In the call, Cuomo warns that not extending and strengthening the laws would be a crisis for the state.
Here’s the transcript.

Before I was Governor Cuomo, I was Secretary Cuomo.
I worked as Secretary of Housing and Urban Development in the Clinton administration and was the head of housing for our nation.
There’s no doubt that affordable housing is the foundation of strong communities.
But for too many New Yorkers, affordable housing is just out of reach.
More than 1 million people in our state are protected by New York’s rent regulation program.
However, this program is set to expire next week on June 15th.
That would be a crisis for our state.
But we need to do more than extend our rent laws we need to strengthen them.
Under current standards another 130,000 apartments could be removed from rent regulation in the next few years.
Having affordable housing works for all New Yorkers – a strong middle class is the heart of our state.
As New Yorkers we need to work together to protect the quality of life for all our people.
Please contact your state legislators and urge them to extend and strengthen our state’s rent laws.
Thank you.

Lawmakers are leaving today for a 5 day weekend. When they return, they will only have 3 session days to hammer out a deal on rent regulation. It’s unclear at this time if a property tax cap bill will be tied to any legislation on rent regulation, as was proposed by Speaker Sheldon Silver in late May.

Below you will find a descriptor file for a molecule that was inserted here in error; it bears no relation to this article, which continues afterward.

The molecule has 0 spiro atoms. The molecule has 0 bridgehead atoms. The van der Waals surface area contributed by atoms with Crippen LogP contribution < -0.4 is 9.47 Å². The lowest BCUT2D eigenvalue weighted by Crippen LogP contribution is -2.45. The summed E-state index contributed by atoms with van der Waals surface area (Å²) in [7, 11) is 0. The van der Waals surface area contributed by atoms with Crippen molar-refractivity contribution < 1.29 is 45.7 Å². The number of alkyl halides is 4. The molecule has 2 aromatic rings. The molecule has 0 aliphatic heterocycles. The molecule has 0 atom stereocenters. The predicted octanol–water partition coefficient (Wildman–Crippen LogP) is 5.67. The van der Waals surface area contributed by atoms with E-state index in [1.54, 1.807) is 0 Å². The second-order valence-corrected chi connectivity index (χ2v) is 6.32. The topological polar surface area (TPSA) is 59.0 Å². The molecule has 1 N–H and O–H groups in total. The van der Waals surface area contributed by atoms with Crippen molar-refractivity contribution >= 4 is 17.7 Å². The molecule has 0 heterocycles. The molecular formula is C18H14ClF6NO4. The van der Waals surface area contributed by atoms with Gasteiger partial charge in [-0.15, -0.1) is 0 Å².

More Business Leaders Join Same-Sex Marriage Drive

As negotiations on a same-sex marriage bill come down to the wire, New Yorkers United For Marriage announced today more business leaders are in favor of the measure.

Back in March, business leaders including Lloyd Blankfein of Goldman Sachs signaled their support for same-sex marriage in an open letter.

Now, business leaders like Dick Parsons, Bruce Rattner and Steve Tisch (who, it should be noted, are all deep-pocketed and active political donors) said they were signing on to the effort.

“As a company, Xerox values and benefits from creating a diverse, inclusive workplace that thrives on equal opportunity so our people and our business succeed,” said Dr. Sophie Vandebroek, Chief Technology Officer of Xerox. “We expect and believe our people deserve nothing less from the communities where they work and live. And, that’s why Xerox adds its full support for this bill so that our colleagues in New York State are afforded the equal rights they so rightly deserve.”

Another major player in both business and politics, New York City Mayor Michael Bloomberg has personally lobbied Senate Republicans who may be on the fence. According to our vote tracker, seven GOP senators have not taken a public position on the issue.

Business Groups Mail On Tax Cap

As the fate of the property-tax cap remains in limbo, the Rochester-based Unshackle Upstate and a host of business organizations are mailing on the issue, urging lawmakers to support of the measure.

All 212 legislators and the governor’s office are due to receive the postcard.

But the passage of the cap is far from certain. Despite last month’s announcement on a three-way agreement on the cap, Senate Majority Leader Dean Skelos, R-Nassau County, has signaled concerns in recent days about letting the agreement expire alongside rent control for New York City.

The cap has broad support in polls, but some municipalities and education groups say mandate relief is also needed before a cap can take effect.

Prop Tax Cap Postcard 2